The Hyundai Genesis Sedan, the recently-unveiled all-new Sonata, and the upcoming executive-class Equus are reshaping Hyundai's lineup from budget South Korean automaker to world-class player. The next car, previewed with the i-flow Concept at this week's 2010 Geneva Motor Show, is due in 2011 and will likely replace the current Azera (Grandeur) sedan.
Packaged as a family sedan one notch higher than the Sonata, the current Azera sticks out a bit from the rest of the new lineup, even with the updates received at the Chicago Auto Show. The replacement matches the Sonata step for step in design, and Hyundai credits the impressive look to its Russelsheim design HQ in Germany. High-tech materials from BASF help to minimize weight and maximize efficiency--including the use of solar cells.
The name i-flow reflects the aerodynamic shape and the flowing lines of the concept car's styling, and retains the 'i' prefix of Hyundai's established alphanumeric nomenclature for Europe. The concept features Hyundai’s first diesel-electric hybrid drivetrain consisting of a twin-turbocharged 1.7-liter diesel engine matched to an electric motor running on lithium-polymer batteries. Sending drive to the front wheels is a six-speed dual clutch transmission. The vehicle also benefits from a slippery 0.25Cd drag coefficient, which sees it register a fuel economy of 78 mpg.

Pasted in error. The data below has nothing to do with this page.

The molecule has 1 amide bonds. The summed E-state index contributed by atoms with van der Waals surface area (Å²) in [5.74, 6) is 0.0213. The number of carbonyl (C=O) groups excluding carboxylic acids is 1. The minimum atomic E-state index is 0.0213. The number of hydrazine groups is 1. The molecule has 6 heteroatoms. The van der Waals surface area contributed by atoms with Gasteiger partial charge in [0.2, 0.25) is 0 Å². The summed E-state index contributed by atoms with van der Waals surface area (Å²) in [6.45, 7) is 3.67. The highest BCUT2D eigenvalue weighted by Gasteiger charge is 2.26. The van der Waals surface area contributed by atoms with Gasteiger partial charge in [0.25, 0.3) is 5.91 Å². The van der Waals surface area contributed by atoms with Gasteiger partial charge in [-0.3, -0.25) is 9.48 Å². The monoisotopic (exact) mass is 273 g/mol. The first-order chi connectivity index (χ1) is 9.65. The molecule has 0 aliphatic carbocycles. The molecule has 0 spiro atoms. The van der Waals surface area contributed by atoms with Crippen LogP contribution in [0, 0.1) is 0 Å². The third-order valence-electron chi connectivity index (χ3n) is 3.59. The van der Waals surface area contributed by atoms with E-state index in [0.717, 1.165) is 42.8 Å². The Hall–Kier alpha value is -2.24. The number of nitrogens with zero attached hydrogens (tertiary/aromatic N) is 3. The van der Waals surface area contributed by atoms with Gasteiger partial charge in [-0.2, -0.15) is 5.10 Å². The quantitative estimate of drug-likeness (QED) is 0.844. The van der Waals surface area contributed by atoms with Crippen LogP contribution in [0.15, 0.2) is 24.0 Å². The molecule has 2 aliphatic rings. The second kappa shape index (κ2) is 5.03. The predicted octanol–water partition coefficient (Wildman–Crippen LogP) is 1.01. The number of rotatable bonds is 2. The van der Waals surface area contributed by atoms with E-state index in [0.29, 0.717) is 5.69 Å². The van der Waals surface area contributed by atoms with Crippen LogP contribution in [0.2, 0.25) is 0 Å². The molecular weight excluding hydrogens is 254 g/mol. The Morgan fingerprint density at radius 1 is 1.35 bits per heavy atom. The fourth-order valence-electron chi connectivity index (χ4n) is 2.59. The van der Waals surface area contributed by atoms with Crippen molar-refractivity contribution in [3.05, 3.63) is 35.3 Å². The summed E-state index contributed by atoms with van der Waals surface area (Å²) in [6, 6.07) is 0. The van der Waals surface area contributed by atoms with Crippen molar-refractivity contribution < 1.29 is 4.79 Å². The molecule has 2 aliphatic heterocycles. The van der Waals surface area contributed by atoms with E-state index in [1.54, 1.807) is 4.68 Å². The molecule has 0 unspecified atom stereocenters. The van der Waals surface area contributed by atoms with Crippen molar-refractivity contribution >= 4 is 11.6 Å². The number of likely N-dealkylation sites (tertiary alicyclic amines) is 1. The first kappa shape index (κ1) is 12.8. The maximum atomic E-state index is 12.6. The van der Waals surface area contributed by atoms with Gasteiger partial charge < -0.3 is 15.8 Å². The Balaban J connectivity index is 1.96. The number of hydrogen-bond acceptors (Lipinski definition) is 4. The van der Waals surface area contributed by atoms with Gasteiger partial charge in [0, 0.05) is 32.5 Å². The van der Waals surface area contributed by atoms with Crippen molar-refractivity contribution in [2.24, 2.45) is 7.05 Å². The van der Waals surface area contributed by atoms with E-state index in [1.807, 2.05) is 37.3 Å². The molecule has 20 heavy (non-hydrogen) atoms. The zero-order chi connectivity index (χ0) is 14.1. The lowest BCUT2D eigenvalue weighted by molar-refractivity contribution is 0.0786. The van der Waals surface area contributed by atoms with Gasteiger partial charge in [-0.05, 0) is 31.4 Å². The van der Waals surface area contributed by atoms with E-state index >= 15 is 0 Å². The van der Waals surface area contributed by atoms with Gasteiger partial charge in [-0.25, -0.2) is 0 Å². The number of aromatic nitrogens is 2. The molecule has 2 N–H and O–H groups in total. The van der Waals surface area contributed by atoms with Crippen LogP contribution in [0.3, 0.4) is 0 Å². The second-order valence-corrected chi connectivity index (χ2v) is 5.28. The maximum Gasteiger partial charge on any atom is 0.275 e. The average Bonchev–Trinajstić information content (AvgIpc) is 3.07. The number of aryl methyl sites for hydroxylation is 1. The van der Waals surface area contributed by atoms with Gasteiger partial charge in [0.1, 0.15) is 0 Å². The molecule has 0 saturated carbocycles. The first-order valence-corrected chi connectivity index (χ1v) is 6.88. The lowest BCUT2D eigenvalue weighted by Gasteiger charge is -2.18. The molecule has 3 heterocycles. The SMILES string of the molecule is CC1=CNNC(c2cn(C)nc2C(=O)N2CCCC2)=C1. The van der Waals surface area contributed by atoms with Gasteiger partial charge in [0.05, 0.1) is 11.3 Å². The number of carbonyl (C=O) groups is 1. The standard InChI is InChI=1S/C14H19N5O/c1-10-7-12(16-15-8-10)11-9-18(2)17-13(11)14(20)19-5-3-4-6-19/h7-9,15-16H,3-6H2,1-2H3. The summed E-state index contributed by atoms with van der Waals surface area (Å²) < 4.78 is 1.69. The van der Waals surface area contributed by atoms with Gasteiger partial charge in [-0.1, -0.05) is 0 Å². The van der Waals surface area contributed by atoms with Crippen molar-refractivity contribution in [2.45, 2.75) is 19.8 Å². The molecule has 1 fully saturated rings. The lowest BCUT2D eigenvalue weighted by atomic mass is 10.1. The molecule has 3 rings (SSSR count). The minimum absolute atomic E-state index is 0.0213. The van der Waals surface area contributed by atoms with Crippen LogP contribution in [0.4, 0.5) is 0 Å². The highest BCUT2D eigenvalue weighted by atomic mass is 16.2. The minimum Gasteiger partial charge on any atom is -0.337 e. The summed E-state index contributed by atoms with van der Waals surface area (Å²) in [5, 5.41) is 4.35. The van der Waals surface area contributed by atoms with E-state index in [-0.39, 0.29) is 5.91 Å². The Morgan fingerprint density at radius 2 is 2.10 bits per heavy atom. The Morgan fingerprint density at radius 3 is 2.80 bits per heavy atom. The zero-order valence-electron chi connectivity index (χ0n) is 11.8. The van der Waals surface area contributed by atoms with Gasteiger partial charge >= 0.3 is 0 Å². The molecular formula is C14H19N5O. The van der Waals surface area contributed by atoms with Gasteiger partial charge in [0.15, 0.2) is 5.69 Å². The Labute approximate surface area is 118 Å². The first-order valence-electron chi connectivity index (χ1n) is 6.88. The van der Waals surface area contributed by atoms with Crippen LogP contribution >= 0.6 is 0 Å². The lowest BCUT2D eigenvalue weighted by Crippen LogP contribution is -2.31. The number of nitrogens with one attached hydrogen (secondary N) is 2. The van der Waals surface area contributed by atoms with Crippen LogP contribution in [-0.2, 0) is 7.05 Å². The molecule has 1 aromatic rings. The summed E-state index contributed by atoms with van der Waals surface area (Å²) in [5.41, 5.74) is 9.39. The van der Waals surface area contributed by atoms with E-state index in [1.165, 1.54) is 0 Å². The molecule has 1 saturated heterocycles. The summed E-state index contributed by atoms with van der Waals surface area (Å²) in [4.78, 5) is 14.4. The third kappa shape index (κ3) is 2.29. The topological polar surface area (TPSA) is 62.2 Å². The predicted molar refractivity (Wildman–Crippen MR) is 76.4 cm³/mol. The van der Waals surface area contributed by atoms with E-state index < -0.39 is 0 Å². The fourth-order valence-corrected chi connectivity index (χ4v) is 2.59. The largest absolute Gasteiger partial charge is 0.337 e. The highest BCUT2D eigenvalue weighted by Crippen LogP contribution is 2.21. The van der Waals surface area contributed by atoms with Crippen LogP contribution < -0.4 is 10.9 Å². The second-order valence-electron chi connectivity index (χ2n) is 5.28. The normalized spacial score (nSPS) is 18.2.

To further enhance fuel economy, engineers have developed thermal engine encapsulation, which ensures that the engine reaches optimum operating temperature more quickly, by retaining heat when the car is at idle. Where a non-insulated engine can go gold in around three hours, the i-flow Concept will stay warm for 14 hours. This translates into fuel savings and emissions cuts of five percent during summer and up to nine percent during winter.
Other features include a thermo-electric heat energy recovery system on the exhaust that’s used to power ancillary features, adaptive aerodynamic elements and an eco-driving guidance system that includes fuel consumption and gear shift indicators, and an active ECO function which adjusts the powertrain to its ultimate condition by adapting the engine and transmission control units. Finally, 'eco route' uses real-time traffic conditions and three-dimensional road data to calculate the most fuel-efficient way of reaching a desired destination.